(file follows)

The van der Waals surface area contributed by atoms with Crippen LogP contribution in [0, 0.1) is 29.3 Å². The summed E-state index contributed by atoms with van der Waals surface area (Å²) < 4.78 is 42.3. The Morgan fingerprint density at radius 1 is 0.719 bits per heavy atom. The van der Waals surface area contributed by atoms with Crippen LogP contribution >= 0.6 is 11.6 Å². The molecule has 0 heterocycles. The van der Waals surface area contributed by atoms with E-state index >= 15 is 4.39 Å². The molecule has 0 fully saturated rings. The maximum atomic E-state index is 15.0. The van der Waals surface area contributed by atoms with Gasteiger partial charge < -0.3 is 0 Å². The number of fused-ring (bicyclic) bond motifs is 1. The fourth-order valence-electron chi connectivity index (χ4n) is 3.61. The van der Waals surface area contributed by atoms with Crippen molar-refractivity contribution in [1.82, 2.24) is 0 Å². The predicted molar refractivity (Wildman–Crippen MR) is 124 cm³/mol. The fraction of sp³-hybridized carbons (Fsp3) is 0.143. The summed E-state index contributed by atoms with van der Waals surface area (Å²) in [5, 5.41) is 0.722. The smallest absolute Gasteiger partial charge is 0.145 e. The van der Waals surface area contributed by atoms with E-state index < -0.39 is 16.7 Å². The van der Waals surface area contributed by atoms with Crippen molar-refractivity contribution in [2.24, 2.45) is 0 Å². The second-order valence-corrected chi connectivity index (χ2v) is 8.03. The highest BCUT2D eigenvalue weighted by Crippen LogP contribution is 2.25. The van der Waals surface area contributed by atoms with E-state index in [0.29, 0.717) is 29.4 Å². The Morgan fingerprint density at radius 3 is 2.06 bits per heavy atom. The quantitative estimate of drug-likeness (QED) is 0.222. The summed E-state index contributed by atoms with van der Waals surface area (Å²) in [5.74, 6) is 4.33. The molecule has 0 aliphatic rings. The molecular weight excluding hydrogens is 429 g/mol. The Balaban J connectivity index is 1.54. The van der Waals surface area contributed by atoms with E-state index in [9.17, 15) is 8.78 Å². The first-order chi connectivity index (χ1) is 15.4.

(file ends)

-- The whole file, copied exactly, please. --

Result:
The van der Waals surface area contributed by atoms with Crippen LogP contribution in [0, 0.1) is 29.3 Å². The summed E-state index contributed by atoms with van der Waals surface area (Å²) < 4.78 is 42.3. The Morgan fingerprint density at radius 1 is 0.719 bits per heavy atom. The van der Waals surface area contributed by atoms with Crippen LogP contribution >= 0.6 is 11.6 Å². The molecule has 0 heterocycles. The van der Waals surface area contributed by atoms with E-state index >= 15 is 4.39 Å². The molecule has 0 fully saturated rings. The maximum atomic E-state index is 15.0. The van der Waals surface area contributed by atoms with Gasteiger partial charge < -0.3 is 0 Å². The number of fused-ring (bicyclic) bond motifs is 1. The fourth-order valence-electron chi connectivity index (χ4n) is 3.61. The van der Waals surface area contributed by atoms with Crippen molar-refractivity contribution in [1.82, 2.24) is 0 Å². The predicted molar refractivity (Wildman–Crippen MR) is 124 cm³/mol. The fraction of sp³-hybridized carbons (Fsp3) is 0.143. The summed E-state index contributed by atoms with van der Waals surface area (Å²) in [5, 5.41) is 0.722. The smallest absolute Gasteiger partial charge is 0.145 e. The van der Waals surface area contributed by atoms with E-state index < -0.39 is 16.7 Å². The van der Waals surface area contributed by atoms with Crippen molar-refractivity contribution in [2.24, 2.45) is 0 Å². The second-order valence-corrected chi connectivity index (χ2v) is 8.03. The highest BCUT2D eigenvalue weighted by Crippen LogP contribution is 2.25. The van der Waals surface area contributed by atoms with E-state index in [0.29, 0.717) is 29.4 Å². The Morgan fingerprint density at radius 3 is 2.06 bits per heavy atom. The quantitative estimate of drug-likeness (QED) is 0.222. The summed E-state index contributed by atoms with van der Waals surface area (Å²) in [5.74, 6) is 4.33. The molecule has 0 aliphatic rings. The molecular weight excluding hydrogens is 429 g/mol. The Balaban J connectivity index is 1.54. The van der Waals surface area contributed by atoms with E-state index in [9.17, 15) is 8.78 Å². The first-order chi connectivity index (χ1) is 15.4.